Genealogy from the perspective of a member of The Church of Jesus Christ of Latter-day Saints (Mormon, LDS)

Friday, July 6, 2018

A Family History Mission: From Books to Paper


No. 70

Note: You can do a Google search for "A Family History Mission James Tanner" to see all the previous posts in this ongoing series. You can also search for "James Tanner genealogy" and find them or click back through all the posts.

It took us an entire day to convert our camera station over from digitizing books to digitizing flat paper. Most of the day was spent working out the automation of the program that runs the controls for making the images. We use an external device that is programmed for several different functions and by moving to digitizing flat paper, we have a different series of tasks to perform and so we need to change the programming of the switches. For example, we need to have the digitization program we use automatically crop the area of the photo so the image has a black border. Here is an example of a digital image that has been automatically cropped. 


Maryland, Anne Arundel County, probate
Accounts of sale, T2552/C27-1, EV, v. 1, 17 Feb 1777-27 Jan 1779
Since this is a book, the right side of the image shows the center of the book and a part of the adjoining left-hand page. The software will automatically allow the user to take a photo of the two-page spread and the automatically split the images on the middle of the page with a definable overlap. The main difficulty in digitizing books is that they do not lay flat unless they have very few pages or the binding is entirely broken. If you look closely at the images, you can usually see some of the other pages of the book along the edge of the page away from the binding. 

After only one full day of digitizing paper, we realized that we had to relearn a lot of the commands and procedures that had become automatic to us when we were doing books. Surprisingly, the work also turned out to be considerably more tiring than doing books for some reason. Fortunately, we have the other experienced Senior Missionaries there to help get us out of our mistakes as we go along. We have to constantly keep monitoring our progress to make sure we have overlooked one step. If we do miss a step, we have to figure out how to go back and make the correction.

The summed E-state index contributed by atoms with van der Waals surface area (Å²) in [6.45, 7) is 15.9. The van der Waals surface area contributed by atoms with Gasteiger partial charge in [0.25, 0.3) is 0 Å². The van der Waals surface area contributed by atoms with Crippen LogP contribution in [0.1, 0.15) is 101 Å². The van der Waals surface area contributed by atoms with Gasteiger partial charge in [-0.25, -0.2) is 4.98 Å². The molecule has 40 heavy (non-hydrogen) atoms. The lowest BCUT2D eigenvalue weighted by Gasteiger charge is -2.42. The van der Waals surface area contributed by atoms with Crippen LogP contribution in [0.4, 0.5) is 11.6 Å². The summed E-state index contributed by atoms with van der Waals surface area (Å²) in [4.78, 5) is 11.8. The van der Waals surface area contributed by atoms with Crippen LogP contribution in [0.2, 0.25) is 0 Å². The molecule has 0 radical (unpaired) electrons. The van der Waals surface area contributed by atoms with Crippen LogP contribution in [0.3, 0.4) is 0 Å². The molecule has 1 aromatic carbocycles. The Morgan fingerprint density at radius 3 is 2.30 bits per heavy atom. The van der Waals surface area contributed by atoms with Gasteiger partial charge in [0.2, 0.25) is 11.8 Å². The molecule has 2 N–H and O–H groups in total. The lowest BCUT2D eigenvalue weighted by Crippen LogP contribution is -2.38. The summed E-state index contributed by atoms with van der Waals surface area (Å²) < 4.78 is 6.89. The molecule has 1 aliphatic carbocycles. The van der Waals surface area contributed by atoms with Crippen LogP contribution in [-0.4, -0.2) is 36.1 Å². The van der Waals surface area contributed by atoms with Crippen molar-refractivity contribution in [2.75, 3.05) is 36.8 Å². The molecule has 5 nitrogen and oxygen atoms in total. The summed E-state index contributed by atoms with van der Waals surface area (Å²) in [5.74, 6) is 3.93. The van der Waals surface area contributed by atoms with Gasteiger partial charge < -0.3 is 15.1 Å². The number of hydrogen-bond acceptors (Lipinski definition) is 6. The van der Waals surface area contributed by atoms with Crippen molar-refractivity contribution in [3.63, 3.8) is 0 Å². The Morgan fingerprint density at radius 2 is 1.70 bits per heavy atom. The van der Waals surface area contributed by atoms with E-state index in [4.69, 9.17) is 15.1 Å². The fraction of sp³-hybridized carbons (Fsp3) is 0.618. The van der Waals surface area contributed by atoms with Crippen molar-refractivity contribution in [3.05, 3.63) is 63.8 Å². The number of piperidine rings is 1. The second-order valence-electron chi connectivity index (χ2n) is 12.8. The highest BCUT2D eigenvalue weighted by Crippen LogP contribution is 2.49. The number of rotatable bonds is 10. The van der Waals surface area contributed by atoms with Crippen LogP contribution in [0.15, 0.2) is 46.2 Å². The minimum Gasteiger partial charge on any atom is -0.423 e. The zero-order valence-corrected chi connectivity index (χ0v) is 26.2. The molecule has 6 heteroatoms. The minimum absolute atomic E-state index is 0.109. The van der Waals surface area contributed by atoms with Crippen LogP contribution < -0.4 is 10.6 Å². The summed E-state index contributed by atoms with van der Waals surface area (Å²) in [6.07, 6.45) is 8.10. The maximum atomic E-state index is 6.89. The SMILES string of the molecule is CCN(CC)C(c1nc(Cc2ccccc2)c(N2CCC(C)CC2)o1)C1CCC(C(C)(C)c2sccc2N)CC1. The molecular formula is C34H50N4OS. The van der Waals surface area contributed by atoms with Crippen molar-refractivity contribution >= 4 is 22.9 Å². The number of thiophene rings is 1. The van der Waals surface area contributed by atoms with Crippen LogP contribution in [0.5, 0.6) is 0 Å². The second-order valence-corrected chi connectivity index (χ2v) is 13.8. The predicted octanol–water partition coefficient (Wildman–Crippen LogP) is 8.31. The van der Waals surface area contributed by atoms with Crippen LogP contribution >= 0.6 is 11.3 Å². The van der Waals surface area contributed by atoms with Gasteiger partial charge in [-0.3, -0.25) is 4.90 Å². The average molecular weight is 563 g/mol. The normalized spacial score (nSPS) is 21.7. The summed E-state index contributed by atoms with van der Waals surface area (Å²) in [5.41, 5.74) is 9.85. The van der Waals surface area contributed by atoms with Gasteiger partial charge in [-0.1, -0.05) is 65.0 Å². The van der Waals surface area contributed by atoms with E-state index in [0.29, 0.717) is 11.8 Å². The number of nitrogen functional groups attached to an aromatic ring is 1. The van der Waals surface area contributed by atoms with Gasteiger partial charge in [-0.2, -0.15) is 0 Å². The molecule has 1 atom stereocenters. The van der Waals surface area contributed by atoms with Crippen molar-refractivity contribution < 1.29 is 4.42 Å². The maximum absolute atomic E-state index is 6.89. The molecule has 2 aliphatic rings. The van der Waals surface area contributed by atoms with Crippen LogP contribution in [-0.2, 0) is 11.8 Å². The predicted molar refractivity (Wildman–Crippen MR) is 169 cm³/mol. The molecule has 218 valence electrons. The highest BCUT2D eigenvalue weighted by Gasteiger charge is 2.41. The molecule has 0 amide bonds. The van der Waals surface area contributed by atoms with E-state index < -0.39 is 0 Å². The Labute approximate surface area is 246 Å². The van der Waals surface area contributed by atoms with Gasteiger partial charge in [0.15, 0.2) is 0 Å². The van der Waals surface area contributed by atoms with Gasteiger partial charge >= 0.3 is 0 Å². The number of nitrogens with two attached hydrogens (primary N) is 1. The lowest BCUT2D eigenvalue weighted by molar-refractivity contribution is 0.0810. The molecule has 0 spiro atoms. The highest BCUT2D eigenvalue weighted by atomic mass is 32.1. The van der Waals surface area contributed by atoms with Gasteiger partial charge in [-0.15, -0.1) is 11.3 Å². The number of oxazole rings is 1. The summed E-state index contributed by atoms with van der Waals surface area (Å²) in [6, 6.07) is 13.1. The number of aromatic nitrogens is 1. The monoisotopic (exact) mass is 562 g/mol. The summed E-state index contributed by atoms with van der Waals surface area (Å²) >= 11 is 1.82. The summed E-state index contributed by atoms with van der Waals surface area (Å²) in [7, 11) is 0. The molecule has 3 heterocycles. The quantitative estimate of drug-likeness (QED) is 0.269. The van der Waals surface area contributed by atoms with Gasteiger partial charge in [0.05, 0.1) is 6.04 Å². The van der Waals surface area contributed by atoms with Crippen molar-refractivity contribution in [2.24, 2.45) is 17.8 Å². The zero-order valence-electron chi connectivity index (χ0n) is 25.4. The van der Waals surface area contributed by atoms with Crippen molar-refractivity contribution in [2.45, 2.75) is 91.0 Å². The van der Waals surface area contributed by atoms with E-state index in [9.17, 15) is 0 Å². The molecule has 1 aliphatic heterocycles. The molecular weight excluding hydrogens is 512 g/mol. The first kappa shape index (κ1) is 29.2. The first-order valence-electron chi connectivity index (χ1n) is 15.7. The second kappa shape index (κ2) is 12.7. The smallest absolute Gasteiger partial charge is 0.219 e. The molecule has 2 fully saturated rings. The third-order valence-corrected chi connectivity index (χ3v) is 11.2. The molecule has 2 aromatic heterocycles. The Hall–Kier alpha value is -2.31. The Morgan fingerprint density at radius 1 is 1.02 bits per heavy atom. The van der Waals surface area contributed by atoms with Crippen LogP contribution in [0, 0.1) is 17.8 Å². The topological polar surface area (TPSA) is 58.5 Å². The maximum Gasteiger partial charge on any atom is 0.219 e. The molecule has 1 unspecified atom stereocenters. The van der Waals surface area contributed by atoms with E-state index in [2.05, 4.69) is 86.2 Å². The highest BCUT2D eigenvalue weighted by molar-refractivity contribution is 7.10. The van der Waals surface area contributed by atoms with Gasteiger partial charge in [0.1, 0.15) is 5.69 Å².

In The Church of Jesus Christ of Latter-day Saints, we often talk about Temple work and Missionary Work and other kinds of work. What we learn from these experiences is that the key component of service of any kind is work. Real work. Hard work. Time-consuming work. Tiring work. I see a great divide in Church and in the world in general between those who are willing to work and those who try to avoid working. It is real work to get up five days a week at 6:00 am and get ready to go to work. It is also hard work to sit or stand all day and prepare or digitize documents. 

I think it is a tragedy that so many in our society look forward to "retirement." What would I do if I did not work? I cannot imagine spending time playing some pointless game or whatever. 

One thing happens when we work. We learn to love our work and the people who work with us. This may not always happen when we work in the world's pursuits, but it is inevitable when we work for the Church and serve our Savior in some way. 



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